I'm seriously intrigued as to how else the foundational moments of the Williams brothers is reflected in the mood of larger society as the tale continues.

Laugh When They Pee Themselves. It's Healthier

Sometimes no matter how hard you try to talk yourself out of something - you just aren't going to win. I've ended up writing about this.


Dear Warner Brother, The CW, All Other Idiots,

* [ insert prolonged, rolling on the floor, near peeing myself laughter here, with giggling hiccups ] *

So basically what you're saying is, you want ONE TREE CREEK VILLE, where for some reason, Dick Grayson is not eight, or ten years old and a sudden orphan. But is instead a teenager who can have a first love, in a time period where the whole damn world knows his parents are gonna bite it and he's gonna end up traumatized and angry and malleable enough to end up as 'THE BOY WONDER', Batman's brightly covered, moving target, decoy, sneaky little backtalking, drive the Joker crazy, tie you up for stealing wallets, sidekick.

* [ insert prolonged, rolling on the floor, near peeing myself laughter here, with giggling hiccups ] *

Kalinara mentions already hating Dick, and thus possibly enjoying the train wreck.


Smallville ruined Superman for me too. Ruined him so well and so badly that I forgot, until reading Kurt Busiek's Samaritan that I had ever liked him. Then, spurred by this seeming new love for Superman, I started reading more and more and stumbled back into Lois and Clark and suddenly I was looking up Superman the Animated Series and going 'But wait, I used to adore this guy!'.

So I start again, I don't hate Dick Grayson. I love Dick Grayson. I wanted to be Dick Grayson. I figured parental divorce could take the place of being horribly orphaned. But being Batman's sidekick? Being trained to fight crime? Becoming a cog in the wheel of Batman's mission? I was all for that. And I was all for Nightwing and Dick striking out on his own and figuring out why he did what he did and if he still wanted to do it.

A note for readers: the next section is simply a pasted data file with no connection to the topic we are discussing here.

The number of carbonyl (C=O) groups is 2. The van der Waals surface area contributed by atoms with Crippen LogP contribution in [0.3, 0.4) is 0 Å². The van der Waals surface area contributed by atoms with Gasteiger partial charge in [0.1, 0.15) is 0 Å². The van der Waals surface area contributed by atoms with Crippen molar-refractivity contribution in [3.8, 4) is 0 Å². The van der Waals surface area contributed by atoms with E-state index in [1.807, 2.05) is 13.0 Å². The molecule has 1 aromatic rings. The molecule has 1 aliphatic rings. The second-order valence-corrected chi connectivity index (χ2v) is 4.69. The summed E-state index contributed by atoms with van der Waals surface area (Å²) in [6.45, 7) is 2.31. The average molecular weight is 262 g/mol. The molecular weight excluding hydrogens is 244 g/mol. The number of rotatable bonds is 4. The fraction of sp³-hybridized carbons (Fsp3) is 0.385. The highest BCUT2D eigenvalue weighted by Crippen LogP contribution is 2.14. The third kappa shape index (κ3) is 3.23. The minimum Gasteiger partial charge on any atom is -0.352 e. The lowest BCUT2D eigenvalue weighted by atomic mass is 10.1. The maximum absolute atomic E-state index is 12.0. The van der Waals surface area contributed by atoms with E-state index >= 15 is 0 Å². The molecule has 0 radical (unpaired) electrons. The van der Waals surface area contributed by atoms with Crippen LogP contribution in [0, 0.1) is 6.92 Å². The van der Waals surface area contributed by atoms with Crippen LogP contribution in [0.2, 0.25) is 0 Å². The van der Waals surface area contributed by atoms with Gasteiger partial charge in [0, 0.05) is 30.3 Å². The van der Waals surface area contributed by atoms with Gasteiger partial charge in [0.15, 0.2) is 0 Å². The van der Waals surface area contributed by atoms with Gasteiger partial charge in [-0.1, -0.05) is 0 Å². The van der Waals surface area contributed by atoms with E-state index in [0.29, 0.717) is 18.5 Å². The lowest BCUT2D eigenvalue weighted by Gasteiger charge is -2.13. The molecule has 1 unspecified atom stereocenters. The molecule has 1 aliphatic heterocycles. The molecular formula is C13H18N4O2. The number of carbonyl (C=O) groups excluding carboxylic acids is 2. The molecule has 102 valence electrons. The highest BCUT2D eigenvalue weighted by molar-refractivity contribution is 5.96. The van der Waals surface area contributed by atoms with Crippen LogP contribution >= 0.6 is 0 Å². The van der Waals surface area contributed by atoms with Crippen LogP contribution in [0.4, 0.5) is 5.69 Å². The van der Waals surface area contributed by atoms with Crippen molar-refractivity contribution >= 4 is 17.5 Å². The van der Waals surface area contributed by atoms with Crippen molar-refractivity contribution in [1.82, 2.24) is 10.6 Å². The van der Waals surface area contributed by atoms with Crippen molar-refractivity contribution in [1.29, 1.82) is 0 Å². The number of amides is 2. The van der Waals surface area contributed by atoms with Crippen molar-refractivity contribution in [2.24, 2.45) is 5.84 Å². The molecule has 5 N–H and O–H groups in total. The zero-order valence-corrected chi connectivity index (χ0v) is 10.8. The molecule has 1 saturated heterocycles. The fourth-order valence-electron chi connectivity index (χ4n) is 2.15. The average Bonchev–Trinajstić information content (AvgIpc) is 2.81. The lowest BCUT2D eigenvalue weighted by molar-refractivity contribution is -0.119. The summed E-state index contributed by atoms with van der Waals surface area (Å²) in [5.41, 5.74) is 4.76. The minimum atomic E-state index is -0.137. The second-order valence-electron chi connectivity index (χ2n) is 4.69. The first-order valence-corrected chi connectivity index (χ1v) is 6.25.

Dick Grayson's life before Bruce Wayne is something precious and warm. It's family, and light and laughter and death defying stunts. It's the heart of Nightwing sailing over rooftops and essentially doing perfrance art: Violence Ballet On A Criminal In 4 Minutes.

Dick Grayson's life before Batman is the stability of a loving family as towns change around him; the smell of sawdust and pancake makeup and animals. Though in this day and age it's more likely to be mortor oil and gas from death defying bikers, Manderin or Cantonese from a signed troupe, amazing clowns, lots of dogs, and those cool folk who spin while hung up by their hair.

Still, as wonderful and interesting as it is and as wonderful as it is to get stories about Dick going back to the circus for time to clear his head, or to visit - a show about Dick Grayson before his life changes forever, is freeze framing the moment before a cold bullet enters his heart. It's bullet-time torture.

When I combine the thought of that, with how hated Clark Kent became in Smallville (that I couldn't even watch past Episode 4, I believe way back in Season 3); When TPTB didn't ever concieve of making the show an AU where Superman either was an alien overlord or a babbling idiot directed by an overseeing presence and Lex Luthor was the hero - to play on Rosembaum's charism, chemistry and popularity - all that mixed with these frozen memories of Dick's before his life became shadows and lies and deceptions and freedom only behind a mask...

It's like watching a small child scribbling in crayola over a piece of - nay, watching a grown adult who actually should know better, adding flaking bits of plastic to a masterpiece of form, vision and movement and then going "I Made It Better! See!"

But I've discovered The DCAU Trades. So really, I'll just watch the rest of the world go "But What The Hell Is This Cursed Thing". Sort of like I watched the WB/CW mess up Tarzan.